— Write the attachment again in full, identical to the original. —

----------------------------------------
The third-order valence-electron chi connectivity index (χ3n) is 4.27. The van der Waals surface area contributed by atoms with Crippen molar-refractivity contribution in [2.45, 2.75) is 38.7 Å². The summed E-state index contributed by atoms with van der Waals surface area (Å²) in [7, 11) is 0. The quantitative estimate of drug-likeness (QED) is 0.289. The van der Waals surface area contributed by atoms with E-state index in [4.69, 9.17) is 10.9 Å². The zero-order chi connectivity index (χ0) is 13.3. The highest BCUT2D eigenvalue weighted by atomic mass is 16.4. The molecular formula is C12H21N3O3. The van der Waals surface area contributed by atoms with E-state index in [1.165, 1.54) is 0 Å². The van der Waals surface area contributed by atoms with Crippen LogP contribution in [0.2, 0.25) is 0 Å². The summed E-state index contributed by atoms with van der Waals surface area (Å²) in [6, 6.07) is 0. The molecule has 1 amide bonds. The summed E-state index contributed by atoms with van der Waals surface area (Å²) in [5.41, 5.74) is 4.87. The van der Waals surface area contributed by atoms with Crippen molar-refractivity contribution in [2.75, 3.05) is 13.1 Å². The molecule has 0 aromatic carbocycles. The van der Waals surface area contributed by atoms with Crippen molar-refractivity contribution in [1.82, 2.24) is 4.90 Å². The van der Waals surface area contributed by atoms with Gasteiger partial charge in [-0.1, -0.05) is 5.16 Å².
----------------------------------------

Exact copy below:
The third-order valence-electron chi connectivity index (χ3n) is 4.27. The van der Waals surface area contributed by atoms with Crippen molar-refractivity contribution in [2.45, 2.75) is 38.7 Å². The summed E-state index contributed by atoms with van der Waals surface area (Å²) in [7, 11) is 0. The quantitative estimate of drug-likeness (QED) is 0.289. The van der Waals surface area contributed by atoms with E-state index in [4.69, 9.17) is 10.9 Å². The zero-order chi connectivity index (χ0) is 13.3. The highest BCUT2D eigenvalue weighted by atomic mass is 16.4. The molecular formula is C12H21N3O3. The van der Waals surface area contributed by atoms with E-state index in [1.165, 1.54) is 0 Å². The van der Waals surface area contributed by atoms with Crippen LogP contribution in [0.2, 0.25) is 0 Å². The summed E-state index contributed by atoms with van der Waals surface area (Å²) in [6, 6.07) is 0. The molecule has 1 amide bonds. The summed E-state index contributed by atoms with van der Waals surface area (Å²) in [5.41, 5.74) is 4.87. The van der Waals surface area contributed by atoms with Crippen molar-refractivity contribution in [2.75, 3.05) is 13.1 Å². The molecule has 0 aromatic carbocycles. The van der Waals surface area contributed by atoms with Crippen molar-refractivity contribution in [1.82, 2.24) is 4.90 Å². The van der Waals surface area contributed by atoms with Gasteiger partial charge in [-0.1, -0.05) is 5.16 Å².